Our water supply challenges

Population growth and climate change have accelerated since the Millennium Drought in the early 2000s, creating a new normal for our water supply. Let's talk about the key issues behind securing our water supply now and into the future.

Did you know Melbourne's water storage levels are currently around 60% but have steadily decreased from year to year - even with assistance from Victoria's desalination plant? Get the lowdown on this issue:

 

Our population has grown...

Kids playing drums at Waterwatch Family Festival

Everyone wants to live here! It's a fact that Melbourne’s population has grown substantially in the past twenty years. According to the Australian Bureau of Statistics and the Victorian State Government, Melbourne is the fastest growing city in Australia.

We’ve added 1.4 million new residents since 2001 – and we know that over the next 50 years the population of Melbourne and the surrounding region is expected to grow from 4.6 million to almost 8 million. 

Over the same timeframe, Victoria's total population is anticipated to reach over 10 million.

.. meaning water use is rising

Personal water saving actions, more efficient home appliances, and better urban design and planning have lowered use per capita. However, more people means more demand on our water supply and, consequently, our water storage levels.

Our recent growth has seen annual water use rise by 10.7% over the last five years.

We have longer drier periods

There is much more to Melbourne's water story as we head toward another dry summer. Alongside our growing city, our climate is now characterised by longer drier periods, greater temperature extremes and more intense storm events. All these factors dry out the land, affect rainfall patterns and reduce how much water makes it into our storages from rainfall.

See the data for yourself below, or watch our video to understand what we call 'The Sponge Effect':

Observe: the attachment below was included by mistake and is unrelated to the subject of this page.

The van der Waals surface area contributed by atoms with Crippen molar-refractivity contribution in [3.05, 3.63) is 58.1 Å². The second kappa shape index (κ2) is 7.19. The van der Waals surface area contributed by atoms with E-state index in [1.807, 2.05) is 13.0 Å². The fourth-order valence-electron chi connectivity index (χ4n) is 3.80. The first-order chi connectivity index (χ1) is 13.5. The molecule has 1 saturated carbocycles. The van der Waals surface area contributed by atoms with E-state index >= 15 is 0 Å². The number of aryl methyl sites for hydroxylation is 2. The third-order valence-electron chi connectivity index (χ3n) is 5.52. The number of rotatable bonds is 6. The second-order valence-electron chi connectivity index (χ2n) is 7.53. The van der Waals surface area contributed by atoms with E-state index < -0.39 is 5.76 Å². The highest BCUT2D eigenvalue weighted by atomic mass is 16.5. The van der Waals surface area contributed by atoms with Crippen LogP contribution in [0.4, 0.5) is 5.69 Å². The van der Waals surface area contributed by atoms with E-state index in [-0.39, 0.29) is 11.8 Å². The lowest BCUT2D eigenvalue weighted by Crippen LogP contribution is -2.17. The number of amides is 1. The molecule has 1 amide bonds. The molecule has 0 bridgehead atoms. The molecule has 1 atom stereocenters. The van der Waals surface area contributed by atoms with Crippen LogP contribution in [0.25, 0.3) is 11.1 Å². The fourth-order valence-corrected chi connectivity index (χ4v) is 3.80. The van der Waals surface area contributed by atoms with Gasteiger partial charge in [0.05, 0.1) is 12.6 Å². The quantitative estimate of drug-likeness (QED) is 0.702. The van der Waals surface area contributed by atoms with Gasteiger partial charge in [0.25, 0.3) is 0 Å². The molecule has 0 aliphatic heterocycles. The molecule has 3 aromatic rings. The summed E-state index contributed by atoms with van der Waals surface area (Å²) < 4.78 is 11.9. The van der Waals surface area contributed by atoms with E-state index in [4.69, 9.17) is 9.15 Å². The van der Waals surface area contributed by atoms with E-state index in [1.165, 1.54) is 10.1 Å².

Annual inflow into storages, 1913-2020.
Annual inflow into storages, 1913-2020. The long-term average decreased from 615 GL/year (1913-96), to 376 GL/year during the Millennium Drought (1997-2009), with a slight increase to 427 GL/yr (1997-2020).

Bushfires increase pressure on water supplies

Firefighter standing in a forest ravaged by bushfires

Hotter, drier conditions also increase the risk of bushfires, placing further pressure on our drinking water supplies.

The majority of our water supply reservoirs are in protected catchments, meaning they are surrounded by natural bushland. That keeps the water cleaner and means less treatment is required to meet our strict health standards, but that bushland is also susceptible to bushfire which can impact water quality and supply and take reservoirs offline in the short term.

In a hotter and drier climate, the risks of bushfire increase, making efficiencies in our entire water supply system even more critical.

All of these factors mean that Melbourne's water supply picture looks different today than it has in the past, and it will continue to evolve.

What are we doing about it?

Melbourne Water sign saying 'Recycled Water in Use'

The water sector works closely together with the State Government to plan for and manage these changes.

Melbourne Water and the water retailers will continue to:

  • recycle and reuse more wastewater for things like agriculture and firefighting
  • capture and reuse more stormwater for watering our parks and sporting fields 
  • support the design of a more water-efficient city.

Desalinated water will continue to be a key part of our water supply, and of course all Melburnians have their role to play, continuing to be water wise in our everyday lives.

Last updated:
10 August 2021